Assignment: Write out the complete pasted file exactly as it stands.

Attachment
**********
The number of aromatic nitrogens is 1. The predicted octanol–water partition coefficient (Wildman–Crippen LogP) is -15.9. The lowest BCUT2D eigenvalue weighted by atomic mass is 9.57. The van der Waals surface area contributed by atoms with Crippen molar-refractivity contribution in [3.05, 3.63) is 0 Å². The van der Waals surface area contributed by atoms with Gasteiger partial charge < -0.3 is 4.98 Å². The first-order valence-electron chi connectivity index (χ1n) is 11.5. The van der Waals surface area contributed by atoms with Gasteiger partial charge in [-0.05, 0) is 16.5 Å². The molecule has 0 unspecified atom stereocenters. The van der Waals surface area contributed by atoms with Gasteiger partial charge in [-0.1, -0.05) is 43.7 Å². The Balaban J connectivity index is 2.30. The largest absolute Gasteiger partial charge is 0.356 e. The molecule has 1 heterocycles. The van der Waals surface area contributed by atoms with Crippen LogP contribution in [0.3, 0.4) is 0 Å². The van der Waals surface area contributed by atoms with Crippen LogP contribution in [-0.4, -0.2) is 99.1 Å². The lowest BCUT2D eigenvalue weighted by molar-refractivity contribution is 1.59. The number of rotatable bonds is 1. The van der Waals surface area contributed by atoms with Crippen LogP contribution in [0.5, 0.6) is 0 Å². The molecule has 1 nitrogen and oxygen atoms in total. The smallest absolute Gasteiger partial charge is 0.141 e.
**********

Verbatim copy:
The number of aromatic nitrogens is 1. The predicted octanol–water partition coefficient (Wildman–Crippen LogP) is -15.9. The lowest BCUT2D eigenvalue weighted by atomic mass is 9.57. The van der Waals surface area contributed by atoms with Crippen molar-refractivity contribution in [3.05, 3.63) is 0 Å². The van der Waals surface area contributed by atoms with Gasteiger partial charge < -0.3 is 4.98 Å². The first-order valence-electron chi connectivity index (χ1n) is 11.5. The van der Waals surface area contributed by atoms with Gasteiger partial charge in [-0.05, 0) is 16.5 Å². The molecule has 0 unspecified atom stereocenters. The van der Waals surface area contributed by atoms with Gasteiger partial charge in [-0.1, -0.05) is 43.7 Å². The Balaban J connectivity index is 2.30. The largest absolute Gasteiger partial charge is 0.356 e. The molecule has 1 heterocycles. The van der Waals surface area contributed by atoms with Crippen LogP contribution in [0.3, 0.4) is 0 Å². The van der Waals surface area contributed by atoms with Crippen LogP contribution in [-0.4, -0.2) is 99.1 Å². The lowest BCUT2D eigenvalue weighted by molar-refractivity contribution is 1.59. The number of rotatable bonds is 1. The van der Waals surface area contributed by atoms with Crippen LogP contribution in [0.5, 0.6) is 0 Å². The molecule has 1 nitrogen and oxygen atoms in total. The smallest absolute Gasteiger partial charge is 0.141 e.